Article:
Once you have the platform off, assess the support structure.  It might seem solid, but if the wood shows signs of external biology, then it is probably compromised.  I can't tell if that is the case, but I suspect that it is the case.  For the relatively small effort and expense of completely removing the old structure and getting the new hardware/beams/joists in place, you will benefit far longer with a sound end product, then if you take the chance that these members are compromised.  Investing a bit in quality materials at cost for the foundation stuff is worth it. 

No matter what structure you are building, it is the support of it's foundation members which will often ultimately determine how long it lasts/ and how much the walls/roof/ any upper members, settle, warp, twist, or bend, to deal with the sag of deteriorating support, or are held in plumb, level, with the solidity of a sound structural foundation.  Often this can cause your doors to not open well, your windows to crack, your roof to leak... et cetera.

Just my two cents.   

It is a really cool tree, and project.  I hope that you keep us updated with lots of photos, and what you did to make it a treehouse!!!
 
Roberto pokachinni
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With the 2x6 support beams mostly angled or bolted to the bottoms of trunks, I would be reluctant to add to the load (square footage) without also adding more support.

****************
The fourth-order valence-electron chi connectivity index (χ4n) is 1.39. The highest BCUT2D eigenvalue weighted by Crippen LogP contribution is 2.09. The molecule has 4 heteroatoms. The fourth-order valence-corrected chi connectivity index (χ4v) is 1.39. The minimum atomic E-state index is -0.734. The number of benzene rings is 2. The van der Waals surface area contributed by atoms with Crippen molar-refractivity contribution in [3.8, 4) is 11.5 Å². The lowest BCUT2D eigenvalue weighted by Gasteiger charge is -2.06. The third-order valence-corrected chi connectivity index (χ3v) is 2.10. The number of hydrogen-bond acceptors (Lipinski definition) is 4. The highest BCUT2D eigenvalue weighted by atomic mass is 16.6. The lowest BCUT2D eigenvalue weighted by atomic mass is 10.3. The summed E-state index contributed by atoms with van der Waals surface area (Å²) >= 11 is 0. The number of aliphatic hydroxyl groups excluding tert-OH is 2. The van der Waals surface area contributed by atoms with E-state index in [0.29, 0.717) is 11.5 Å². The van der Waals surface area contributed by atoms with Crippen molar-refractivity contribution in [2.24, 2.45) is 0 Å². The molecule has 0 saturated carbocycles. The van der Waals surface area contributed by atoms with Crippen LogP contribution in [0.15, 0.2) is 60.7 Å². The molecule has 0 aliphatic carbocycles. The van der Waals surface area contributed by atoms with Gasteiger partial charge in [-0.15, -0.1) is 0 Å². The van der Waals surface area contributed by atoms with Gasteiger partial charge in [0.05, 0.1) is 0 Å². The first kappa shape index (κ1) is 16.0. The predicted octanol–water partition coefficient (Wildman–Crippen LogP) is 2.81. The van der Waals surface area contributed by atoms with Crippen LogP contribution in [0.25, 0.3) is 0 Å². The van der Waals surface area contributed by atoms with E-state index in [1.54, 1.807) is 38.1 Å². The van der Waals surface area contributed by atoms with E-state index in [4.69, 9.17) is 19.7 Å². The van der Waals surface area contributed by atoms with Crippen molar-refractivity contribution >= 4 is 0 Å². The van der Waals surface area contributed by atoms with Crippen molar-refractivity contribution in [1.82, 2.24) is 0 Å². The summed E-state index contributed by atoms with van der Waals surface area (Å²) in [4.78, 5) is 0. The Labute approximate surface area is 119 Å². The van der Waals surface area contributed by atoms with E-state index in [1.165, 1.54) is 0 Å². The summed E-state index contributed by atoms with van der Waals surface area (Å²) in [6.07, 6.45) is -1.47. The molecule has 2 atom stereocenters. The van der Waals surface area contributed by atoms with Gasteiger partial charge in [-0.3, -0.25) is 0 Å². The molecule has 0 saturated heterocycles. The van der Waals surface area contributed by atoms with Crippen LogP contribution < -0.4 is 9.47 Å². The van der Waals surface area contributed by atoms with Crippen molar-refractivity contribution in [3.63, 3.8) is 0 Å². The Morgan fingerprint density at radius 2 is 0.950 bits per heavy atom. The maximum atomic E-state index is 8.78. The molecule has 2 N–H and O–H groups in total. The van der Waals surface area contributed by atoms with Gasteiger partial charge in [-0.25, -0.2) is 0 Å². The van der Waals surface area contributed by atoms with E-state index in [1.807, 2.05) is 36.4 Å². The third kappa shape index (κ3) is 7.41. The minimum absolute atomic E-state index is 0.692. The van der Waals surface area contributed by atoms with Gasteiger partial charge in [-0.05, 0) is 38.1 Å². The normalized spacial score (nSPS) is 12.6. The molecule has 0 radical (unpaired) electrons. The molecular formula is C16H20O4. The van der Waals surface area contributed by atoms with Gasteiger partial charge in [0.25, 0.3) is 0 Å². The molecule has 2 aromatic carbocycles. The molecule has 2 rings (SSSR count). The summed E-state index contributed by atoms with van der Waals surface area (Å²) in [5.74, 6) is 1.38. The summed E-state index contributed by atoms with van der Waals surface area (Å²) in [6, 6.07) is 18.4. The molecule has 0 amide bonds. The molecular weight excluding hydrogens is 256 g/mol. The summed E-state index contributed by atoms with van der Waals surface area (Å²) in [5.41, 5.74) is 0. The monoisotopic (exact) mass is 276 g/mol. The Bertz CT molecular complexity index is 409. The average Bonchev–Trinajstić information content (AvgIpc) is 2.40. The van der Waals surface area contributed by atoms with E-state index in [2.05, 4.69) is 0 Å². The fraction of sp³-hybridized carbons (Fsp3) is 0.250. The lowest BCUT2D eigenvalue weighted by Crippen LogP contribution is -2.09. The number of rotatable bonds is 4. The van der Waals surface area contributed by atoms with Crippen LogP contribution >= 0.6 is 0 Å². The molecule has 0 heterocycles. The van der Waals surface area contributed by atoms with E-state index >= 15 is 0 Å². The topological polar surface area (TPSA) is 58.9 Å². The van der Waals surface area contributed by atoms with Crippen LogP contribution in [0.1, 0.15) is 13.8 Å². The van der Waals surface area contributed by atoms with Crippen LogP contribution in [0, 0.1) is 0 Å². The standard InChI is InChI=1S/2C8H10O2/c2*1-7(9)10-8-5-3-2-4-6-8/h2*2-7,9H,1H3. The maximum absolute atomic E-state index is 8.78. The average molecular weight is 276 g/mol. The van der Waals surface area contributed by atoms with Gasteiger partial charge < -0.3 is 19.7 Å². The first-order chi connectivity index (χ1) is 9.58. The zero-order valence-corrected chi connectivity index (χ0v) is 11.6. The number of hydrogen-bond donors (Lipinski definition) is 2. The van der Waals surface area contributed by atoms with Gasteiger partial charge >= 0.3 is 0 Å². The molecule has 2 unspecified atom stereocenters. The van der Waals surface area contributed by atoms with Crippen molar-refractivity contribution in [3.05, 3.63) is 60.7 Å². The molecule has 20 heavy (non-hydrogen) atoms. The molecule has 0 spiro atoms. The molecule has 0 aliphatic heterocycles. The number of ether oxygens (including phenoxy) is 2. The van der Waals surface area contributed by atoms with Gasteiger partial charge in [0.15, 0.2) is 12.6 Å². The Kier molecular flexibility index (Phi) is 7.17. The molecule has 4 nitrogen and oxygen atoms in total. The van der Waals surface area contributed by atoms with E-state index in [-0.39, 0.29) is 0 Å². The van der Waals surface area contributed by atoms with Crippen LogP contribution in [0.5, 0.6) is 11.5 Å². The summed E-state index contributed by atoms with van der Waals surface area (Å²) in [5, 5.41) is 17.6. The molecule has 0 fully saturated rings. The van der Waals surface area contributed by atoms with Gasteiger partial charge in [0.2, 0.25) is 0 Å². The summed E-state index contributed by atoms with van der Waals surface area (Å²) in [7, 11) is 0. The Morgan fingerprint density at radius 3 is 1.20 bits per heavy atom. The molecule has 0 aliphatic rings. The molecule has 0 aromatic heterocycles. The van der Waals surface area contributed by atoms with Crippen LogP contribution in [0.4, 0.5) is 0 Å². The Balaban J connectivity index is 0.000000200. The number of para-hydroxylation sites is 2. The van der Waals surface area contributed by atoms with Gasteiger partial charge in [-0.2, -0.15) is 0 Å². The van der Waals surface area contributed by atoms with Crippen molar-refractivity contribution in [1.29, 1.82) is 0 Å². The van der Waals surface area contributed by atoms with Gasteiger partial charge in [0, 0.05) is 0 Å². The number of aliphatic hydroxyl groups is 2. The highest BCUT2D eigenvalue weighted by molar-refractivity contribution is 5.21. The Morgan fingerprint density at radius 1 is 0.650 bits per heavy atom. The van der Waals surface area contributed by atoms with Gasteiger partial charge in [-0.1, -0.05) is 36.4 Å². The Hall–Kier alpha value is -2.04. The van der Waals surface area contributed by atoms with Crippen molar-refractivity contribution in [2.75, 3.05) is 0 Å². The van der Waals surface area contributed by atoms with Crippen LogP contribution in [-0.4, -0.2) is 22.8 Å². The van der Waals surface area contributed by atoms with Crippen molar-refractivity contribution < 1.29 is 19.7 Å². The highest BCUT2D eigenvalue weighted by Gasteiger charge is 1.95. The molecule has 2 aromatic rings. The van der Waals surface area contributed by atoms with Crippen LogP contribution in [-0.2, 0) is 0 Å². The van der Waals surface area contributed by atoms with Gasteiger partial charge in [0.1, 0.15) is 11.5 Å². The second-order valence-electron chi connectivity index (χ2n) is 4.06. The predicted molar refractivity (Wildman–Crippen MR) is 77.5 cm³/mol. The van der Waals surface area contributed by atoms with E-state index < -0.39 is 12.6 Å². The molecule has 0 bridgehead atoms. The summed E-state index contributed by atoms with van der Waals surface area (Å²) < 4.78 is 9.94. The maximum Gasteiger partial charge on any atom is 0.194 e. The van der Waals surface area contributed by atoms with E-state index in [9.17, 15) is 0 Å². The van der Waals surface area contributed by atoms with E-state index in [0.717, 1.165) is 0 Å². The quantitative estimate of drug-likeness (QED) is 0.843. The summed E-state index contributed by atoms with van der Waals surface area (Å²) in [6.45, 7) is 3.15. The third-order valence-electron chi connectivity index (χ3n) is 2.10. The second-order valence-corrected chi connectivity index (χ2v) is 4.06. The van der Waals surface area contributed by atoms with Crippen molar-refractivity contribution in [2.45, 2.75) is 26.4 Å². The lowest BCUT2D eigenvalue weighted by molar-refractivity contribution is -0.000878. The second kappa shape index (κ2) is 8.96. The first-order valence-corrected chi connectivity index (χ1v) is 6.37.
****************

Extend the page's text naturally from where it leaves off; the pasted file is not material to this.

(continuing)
I agree with Glenn here.  If you are planning to make this bigger, I would go with 2X10's or 2X12's.  Overbuild your foundation and you will have way less future problems.  Keep in mind that trees move in the wind, and that the trunks grow in time when planning how to floor around them.  Give space for growth. 

There is a great book on building treehouses I read a while back.  You might be able to get it in your library Tree House You Can Actually Build:  A Weekend Project Book
 
Glenn Herbert
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I noticed plastic tags on the ends of some beams and floorboards. This probably indicates that they are pressure treated, and may be sound in spite of surface appearances. Read those tags to find out. The 2x4 edging boards do look very deteriorated.

I would want to inspect the original connections as much as possible to see how sound they are, and what size hardware. The fewer holes in trunks the better, also locations that will not be in tension are preferable. If the existing beams and deck are reasonably sound and not dry-rotted, adding structure above and shielding the old from weather will probably let it last for decades.